The Burden of Cardiovascular Disease in Pediatric Leukemia Survivors


Pediatric Hodgkin lymphoma survivors are twice as likely to develop cardiovascular disease.

Pediatric Hodgkin lymphoma survivors are more than twice as likely to develop cardiovascular issues as an adult than those who did not have a history of pediatric cancer, a study published in The Lancet Oncology journal found.

In the study, researchers used a cumulative burden measure instead of the currently used statistical methods, which counts health conditions once at diagnosis, to help better examine the distribution and magnitude of chronic disease in survivors of childhood cancer.

The cumulative burden allows researchers to track an individual’s multiple, recurring treatment-related health conditions. It could help aid researchers in refining health screening guidelines for survivors, and to design clinical trials that maintain high cure rates that also reduce the late effects of treatment.

“With cure rates for pediatric cancer at historic highs, the question becomes what is the legacy of that cure?” said first and corresponding study author Nickhill Bhakta, MD. “We are doing a better job of keeping patients alive, but are we doing a better job at addressing the chronic diseases that are sometimes the price of that cure. Cumulative burden is a new tool for studying for chronic illness in childhood cancer survivors or any patient population with significant morbidity, such as diabetes or HIV/AIDS.”

During the study, researchers calculated the cumulative burden of cardiovascular disease in 670 pediatric Hodgkin lymphoma survivors based on a detailed health analysis of 348 patients enrolled in the St Jude Lifetime Cohort Study (St. Jude LIFE). The survivors were a minimum of 18-years-old, and survived at least 10 years after being diagnosed with cancer.

First the St Jude LIFE participants were assessed for 22 chronic cardiovascular conditions that included, arrhythmias, heart attacks, hypertension, and structural heart defects. The assessments and other clinical findings were then used to calculate the cumulative burden by tracking the incidence and severity of cardiovascular disease.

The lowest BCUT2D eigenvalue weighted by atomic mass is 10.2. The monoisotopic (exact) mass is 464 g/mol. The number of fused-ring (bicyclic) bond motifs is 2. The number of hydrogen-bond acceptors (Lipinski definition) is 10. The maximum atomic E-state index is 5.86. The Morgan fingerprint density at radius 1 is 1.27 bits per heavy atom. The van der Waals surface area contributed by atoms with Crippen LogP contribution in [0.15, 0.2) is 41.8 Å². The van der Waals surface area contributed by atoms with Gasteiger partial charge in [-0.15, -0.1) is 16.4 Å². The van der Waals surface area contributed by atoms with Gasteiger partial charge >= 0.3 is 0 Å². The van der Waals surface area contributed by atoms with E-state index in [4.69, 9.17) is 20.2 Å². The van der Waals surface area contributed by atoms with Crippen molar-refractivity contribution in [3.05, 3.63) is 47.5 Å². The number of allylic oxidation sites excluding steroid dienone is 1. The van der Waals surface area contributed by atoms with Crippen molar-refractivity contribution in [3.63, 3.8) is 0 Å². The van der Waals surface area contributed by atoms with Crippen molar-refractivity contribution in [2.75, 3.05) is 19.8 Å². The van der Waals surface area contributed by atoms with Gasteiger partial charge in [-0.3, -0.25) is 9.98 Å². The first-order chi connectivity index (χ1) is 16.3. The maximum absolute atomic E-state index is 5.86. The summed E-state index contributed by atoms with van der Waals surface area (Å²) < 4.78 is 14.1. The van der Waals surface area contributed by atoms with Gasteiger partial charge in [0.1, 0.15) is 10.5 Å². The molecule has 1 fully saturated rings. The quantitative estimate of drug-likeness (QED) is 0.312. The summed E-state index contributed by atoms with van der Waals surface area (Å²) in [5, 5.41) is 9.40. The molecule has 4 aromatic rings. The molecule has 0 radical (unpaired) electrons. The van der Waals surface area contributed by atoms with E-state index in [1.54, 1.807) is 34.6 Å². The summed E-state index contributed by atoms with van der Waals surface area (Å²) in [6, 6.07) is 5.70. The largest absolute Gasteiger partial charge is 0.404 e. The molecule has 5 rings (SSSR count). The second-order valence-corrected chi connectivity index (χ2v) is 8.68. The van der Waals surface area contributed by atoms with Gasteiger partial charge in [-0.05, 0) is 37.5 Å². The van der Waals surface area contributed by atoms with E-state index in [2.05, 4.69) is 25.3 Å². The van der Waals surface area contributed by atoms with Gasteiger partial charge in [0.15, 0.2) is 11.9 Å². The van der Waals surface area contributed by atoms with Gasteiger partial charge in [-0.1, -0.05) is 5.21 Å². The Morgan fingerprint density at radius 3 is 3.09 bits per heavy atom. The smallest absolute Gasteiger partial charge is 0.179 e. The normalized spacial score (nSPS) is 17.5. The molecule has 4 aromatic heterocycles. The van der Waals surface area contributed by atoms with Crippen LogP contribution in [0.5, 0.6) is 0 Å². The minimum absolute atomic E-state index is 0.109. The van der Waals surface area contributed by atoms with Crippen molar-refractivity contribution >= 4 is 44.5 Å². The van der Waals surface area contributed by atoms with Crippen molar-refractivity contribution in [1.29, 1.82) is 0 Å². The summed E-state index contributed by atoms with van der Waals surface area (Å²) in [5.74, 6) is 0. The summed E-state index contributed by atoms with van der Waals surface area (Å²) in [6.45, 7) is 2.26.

The cumulative burden was also calculated for a comparison group of 272 St Jude LIFE community volunteers who had no history of childhood cancer,and were similar in age and gender to the group of cancer survivors.

The results of the analysis showed that the cumulative burden of cardiovascular disease was greater among survivors at 30- and 50-years-old, compared with the comparison group, which also included severe and life threatening conditions. Additionally, the cumulative burden of the most serious heart conditions, including heart attacks, was similar for 30-year-old survivors and 50-year-old community volunteers.

Although there were similarities found among both of the groups with severe, chronic heart conditions that became more common with age. The serious problems seemed to accumulate more rapidly in the group of survivors.

“Survivors tended to have more severe disease across the lifespan and likely need an individualized screening and treatment plan,” Bhakta said.

Authors noted that the findings highlighted some potential trade-offs that should be considered when designing future clinical trials, such as: reducing the dose of anthracyclines, which will reduce the rate, but not the severity of cardiovascular disease in pediatric and young adult Hodgkin lymphoma survivors; or lowering the heart radiation dose, which will not significantly lower the rate of cardiovascular disease but will reduce the severity.

“Cumulative burden provides us with a global view of tradeoffs between different treatment late effects that must be considered when designing new interventions,” Bhakta said.

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